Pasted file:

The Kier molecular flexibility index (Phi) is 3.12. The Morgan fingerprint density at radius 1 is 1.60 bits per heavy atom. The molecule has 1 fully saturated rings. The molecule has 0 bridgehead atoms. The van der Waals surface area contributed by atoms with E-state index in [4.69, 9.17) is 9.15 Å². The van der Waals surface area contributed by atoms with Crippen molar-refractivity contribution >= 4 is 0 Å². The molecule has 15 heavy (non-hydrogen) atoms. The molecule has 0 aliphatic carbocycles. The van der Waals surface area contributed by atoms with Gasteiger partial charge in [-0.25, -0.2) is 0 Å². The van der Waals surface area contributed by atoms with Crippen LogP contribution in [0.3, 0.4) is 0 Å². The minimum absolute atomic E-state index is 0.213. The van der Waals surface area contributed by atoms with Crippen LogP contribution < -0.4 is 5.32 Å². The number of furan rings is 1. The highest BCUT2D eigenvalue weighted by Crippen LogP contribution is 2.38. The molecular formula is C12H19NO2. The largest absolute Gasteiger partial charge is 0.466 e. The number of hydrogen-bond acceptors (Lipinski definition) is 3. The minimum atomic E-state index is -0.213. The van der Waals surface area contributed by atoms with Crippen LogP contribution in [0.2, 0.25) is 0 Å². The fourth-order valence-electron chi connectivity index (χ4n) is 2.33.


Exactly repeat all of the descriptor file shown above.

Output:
The Kier molecular flexibility index (Phi) is 3.12. The Morgan fingerprint density at radius 1 is 1.60 bits per heavy atom. The molecule has 1 fully saturated rings. The molecule has 0 bridgehead atoms. The van der Waals surface area contributed by atoms with E-state index in [4.69, 9.17) is 9.15 Å². The van der Waals surface area contributed by atoms with Crippen molar-refractivity contribution >= 4 is 0 Å². The molecule has 15 heavy (non-hydrogen) atoms. The molecule has 0 aliphatic carbocycles. The van der Waals surface area contributed by atoms with Gasteiger partial charge in [-0.25, -0.2) is 0 Å². The van der Waals surface area contributed by atoms with Crippen LogP contribution in [0.3, 0.4) is 0 Å². The minimum absolute atomic E-state index is 0.213. The van der Waals surface area contributed by atoms with Crippen LogP contribution < -0.4 is 5.32 Å². The number of furan rings is 1. The highest BCUT2D eigenvalue weighted by Crippen LogP contribution is 2.38. The molecular formula is C12H19NO2. The largest absolute Gasteiger partial charge is 0.466 e. The number of hydrogen-bond acceptors (Lipinski definition) is 3. The minimum atomic E-state index is -0.213. The van der Waals surface area contributed by atoms with Crippen LogP contribution in [0.2, 0.25) is 0 Å². The fourth-order valence-electron chi connectivity index (χ4n) is 2.33.